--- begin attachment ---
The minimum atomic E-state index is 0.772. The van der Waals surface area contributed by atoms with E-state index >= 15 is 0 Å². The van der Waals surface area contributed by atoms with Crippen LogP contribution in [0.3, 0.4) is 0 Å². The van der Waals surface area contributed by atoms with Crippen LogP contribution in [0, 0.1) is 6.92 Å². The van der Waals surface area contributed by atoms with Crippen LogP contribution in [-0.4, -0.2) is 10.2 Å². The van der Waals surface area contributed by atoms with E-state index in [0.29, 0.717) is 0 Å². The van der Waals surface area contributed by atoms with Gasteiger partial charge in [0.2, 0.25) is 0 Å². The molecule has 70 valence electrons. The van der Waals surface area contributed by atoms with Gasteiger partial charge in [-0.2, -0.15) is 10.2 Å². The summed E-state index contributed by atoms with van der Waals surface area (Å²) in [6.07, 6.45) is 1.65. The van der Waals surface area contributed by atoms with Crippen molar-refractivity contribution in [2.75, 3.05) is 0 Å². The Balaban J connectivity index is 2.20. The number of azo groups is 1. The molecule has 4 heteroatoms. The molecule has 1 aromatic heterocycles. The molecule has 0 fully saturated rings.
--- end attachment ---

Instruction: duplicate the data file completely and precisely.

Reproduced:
The minimum atomic E-state index is 0.772. The van der Waals surface area contributed by atoms with E-state index >= 15 is 0 Å². The van der Waals surface area contributed by atoms with Crippen LogP contribution in [0.3, 0.4) is 0 Å². The van der Waals surface area contributed by atoms with Crippen LogP contribution in [0, 0.1) is 6.92 Å². The van der Waals surface area contributed by atoms with Crippen LogP contribution in [-0.4, -0.2) is 10.2 Å². The van der Waals surface area contributed by atoms with E-state index in [0.29, 0.717) is 0 Å². The van der Waals surface area contributed by atoms with Gasteiger partial charge in [0.2, 0.25) is 0 Å². The molecule has 70 valence electrons. The van der Waals surface area contributed by atoms with Gasteiger partial charge in [-0.2, -0.15) is 10.2 Å². The summed E-state index contributed by atoms with van der Waals surface area (Å²) in [6.07, 6.45) is 1.65. The van der Waals surface area contributed by atoms with Crippen molar-refractivity contribution in [2.75, 3.05) is 0 Å². The Balaban J connectivity index is 2.20. The number of azo groups is 1. The molecule has 4 heteroatoms. The molecule has 1 aromatic heterocycles. The molecule has 0 fully saturated rings.